See also Cuneiform; Scribes and Scribal Techniques; Writing and Writing Systems; and Writing Materials

. In addition, the languages discussed above are the subject of independent entries (e.g., Akkadian, Sumerian).]


  • Edzard, Dietz O. “Keilschrift (Parts 12–14).” In Reallexikon der Assyriologie, vol. 5, pp. 565–568. Berlin, 1976– .
  • Maul, Stefan. “Neues zu den Graeco-Babyloniaca.” Zeitschrift für Assyriologie und Vorderasiatische Archäologie 81 (1991): 87–107.
  • Payton, Robert. “The Ulu Burun Writing-Board Set.” Anatolian Studies 41 (1991): 99–106.
  • Sollberger, Edmond. “Graeco-Babyloniaca.” Iraq 24 (1962): 63–72.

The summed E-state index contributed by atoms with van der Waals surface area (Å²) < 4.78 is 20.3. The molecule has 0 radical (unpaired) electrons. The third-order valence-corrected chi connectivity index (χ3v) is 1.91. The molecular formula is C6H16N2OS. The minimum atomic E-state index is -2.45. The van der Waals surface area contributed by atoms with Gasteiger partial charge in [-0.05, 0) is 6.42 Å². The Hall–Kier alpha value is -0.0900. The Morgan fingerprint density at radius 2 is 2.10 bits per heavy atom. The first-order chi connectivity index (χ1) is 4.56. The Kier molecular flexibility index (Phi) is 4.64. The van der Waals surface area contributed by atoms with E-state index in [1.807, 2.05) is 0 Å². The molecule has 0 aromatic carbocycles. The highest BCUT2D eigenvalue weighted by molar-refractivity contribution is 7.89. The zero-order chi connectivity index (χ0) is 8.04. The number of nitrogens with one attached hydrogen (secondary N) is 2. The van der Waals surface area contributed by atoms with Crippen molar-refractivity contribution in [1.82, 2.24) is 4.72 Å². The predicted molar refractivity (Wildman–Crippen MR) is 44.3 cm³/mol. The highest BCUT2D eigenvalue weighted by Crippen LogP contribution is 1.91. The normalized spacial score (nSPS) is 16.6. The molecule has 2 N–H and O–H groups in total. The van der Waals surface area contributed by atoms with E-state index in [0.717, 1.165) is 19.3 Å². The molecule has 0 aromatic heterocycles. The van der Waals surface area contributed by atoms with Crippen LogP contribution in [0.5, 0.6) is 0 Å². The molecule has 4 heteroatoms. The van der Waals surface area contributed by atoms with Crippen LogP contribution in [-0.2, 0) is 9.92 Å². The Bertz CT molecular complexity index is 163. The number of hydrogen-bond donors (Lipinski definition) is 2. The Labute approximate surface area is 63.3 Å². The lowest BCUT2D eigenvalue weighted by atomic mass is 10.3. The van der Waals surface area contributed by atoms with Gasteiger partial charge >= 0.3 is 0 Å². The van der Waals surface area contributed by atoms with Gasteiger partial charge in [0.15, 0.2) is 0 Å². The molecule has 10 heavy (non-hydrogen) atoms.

• Symington, D. “Late Bronze Age Writing Boards and Their Uses: Textual Evidence from Anatolia and Syria.” Anatolian Studies 41 (1991): 111–123.
  • Warnok, P., and Pendleton, M. “The Wood of the Ulu Burun Diptych.” Anatolian Studies 41 (1991): 100–110.
  • Wilke, Claus. “Schrift und Literatur.” In Der Alte Orient: Geschichte und Kultur des alten Vorderasien, edited by Barthel Hrouda, pp. 272–297. Munich, 1991.
    Includes excellent illustrations of tablets

Dietz O. Edzard